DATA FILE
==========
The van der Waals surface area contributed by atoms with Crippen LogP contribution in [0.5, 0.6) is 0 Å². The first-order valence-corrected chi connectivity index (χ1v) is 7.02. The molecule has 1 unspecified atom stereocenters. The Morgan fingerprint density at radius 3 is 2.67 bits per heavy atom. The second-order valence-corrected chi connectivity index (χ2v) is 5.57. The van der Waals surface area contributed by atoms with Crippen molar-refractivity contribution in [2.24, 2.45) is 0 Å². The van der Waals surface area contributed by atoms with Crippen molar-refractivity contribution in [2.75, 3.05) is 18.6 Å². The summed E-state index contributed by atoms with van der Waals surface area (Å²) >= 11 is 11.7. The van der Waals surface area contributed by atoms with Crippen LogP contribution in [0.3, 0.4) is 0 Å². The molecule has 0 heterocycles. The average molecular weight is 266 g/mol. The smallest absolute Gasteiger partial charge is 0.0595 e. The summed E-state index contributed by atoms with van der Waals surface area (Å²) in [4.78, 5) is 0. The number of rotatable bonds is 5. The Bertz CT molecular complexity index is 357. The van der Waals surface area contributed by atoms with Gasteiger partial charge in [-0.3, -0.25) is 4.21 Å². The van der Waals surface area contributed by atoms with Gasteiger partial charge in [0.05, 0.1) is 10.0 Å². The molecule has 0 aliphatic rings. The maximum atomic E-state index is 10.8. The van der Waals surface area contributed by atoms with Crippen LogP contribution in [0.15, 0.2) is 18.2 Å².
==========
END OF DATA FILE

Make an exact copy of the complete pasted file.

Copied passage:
The van der Waals surface area contributed by atoms with Crippen LogP contribution in [0.5, 0.6) is 0 Å². The first-order valence-corrected chi connectivity index (χ1v) is 7.02. The molecule has 1 unspecified atom stereocenters. The Morgan fingerprint density at radius 3 is 2.67 bits per heavy atom. The second-order valence-corrected chi connectivity index (χ2v) is 5.57. The van der Waals surface area contributed by atoms with Crippen molar-refractivity contribution in [2.24, 2.45) is 0 Å². The van der Waals surface area contributed by atoms with Crippen molar-refractivity contribution in [2.75, 3.05) is 18.6 Å². The summed E-state index contributed by atoms with van der Waals surface area (Å²) >= 11 is 11.7. The van der Waals surface area contributed by atoms with Crippen LogP contribution in [0.3, 0.4) is 0 Å². The molecule has 0 heterocycles. The average molecular weight is 266 g/mol. The smallest absolute Gasteiger partial charge is 0.0595 e. The summed E-state index contributed by atoms with van der Waals surface area (Å²) in [4.78, 5) is 0. The number of rotatable bonds is 5. The Bertz CT molecular complexity index is 357. The van der Waals surface area contributed by atoms with Gasteiger partial charge in [-0.3, -0.25) is 4.21 Å². The van der Waals surface area contributed by atoms with Gasteiger partial charge in [0.05, 0.1) is 10.0 Å². The molecule has 0 aliphatic rings. The maximum atomic E-state index is 10.8. The van der Waals surface area contributed by atoms with Crippen LogP contribution in [0.15, 0.2) is 18.2 Å².